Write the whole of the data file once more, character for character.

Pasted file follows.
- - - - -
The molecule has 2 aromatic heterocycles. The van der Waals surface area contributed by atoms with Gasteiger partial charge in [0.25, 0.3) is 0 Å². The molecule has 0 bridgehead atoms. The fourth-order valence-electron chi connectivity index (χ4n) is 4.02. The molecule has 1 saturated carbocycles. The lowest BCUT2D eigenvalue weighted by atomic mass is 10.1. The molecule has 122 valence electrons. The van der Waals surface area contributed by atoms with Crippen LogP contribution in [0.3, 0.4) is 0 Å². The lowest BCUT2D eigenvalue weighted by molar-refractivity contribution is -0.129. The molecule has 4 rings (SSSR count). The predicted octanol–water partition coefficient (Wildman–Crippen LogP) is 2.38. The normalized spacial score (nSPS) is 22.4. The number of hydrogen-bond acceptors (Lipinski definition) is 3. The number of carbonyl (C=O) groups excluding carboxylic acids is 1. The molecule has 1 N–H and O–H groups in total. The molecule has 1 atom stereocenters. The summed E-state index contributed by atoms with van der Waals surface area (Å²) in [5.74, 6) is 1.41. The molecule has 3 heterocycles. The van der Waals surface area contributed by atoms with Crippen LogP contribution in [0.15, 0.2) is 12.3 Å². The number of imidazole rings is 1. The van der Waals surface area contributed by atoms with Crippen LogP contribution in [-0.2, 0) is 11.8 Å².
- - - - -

The molecule has 2 aromatic heterocycles. The van der Waals surface area contributed by atoms with Gasteiger partial charge in [0.25, 0.3) is 0 Å². The molecule has 0 bridgehead atoms. The fourth-order valence-electron chi connectivity index (χ4n) is 4.02. The molecule has 1 saturated carbocycles. The lowest BCUT2D eigenvalue weighted by atomic mass is 10.1. The molecule has 122 valence electrons. The van der Waals surface area contributed by atoms with Crippen LogP contribution in [0.3, 0.4) is 0 Å². The lowest BCUT2D eigenvalue weighted by molar-refractivity contribution is -0.129. The molecule has 4 rings (SSSR count). The predicted octanol–water partition coefficient (Wildman–Crippen LogP) is 2.38. The normalized spacial score (nSPS) is 22.4. The number of hydrogen-bond acceptors (Lipinski definition) is 3. The number of carbonyl (C=O) groups excluding carboxylic acids is 1. The molecule has 1 N–H and O–H groups in total. The molecule has 1 atom stereocenters. The summed E-state index contributed by atoms with van der Waals surface area (Å²) in [5.74, 6) is 1.41. The molecule has 3 heterocycles. The van der Waals surface area contributed by atoms with Crippen LogP contribution in [0.15, 0.2) is 12.3 Å². The number of imidazole rings is 1. The van der Waals surface area contributed by atoms with Crippen LogP contribution in [-0.2, 0) is 11.8 Å².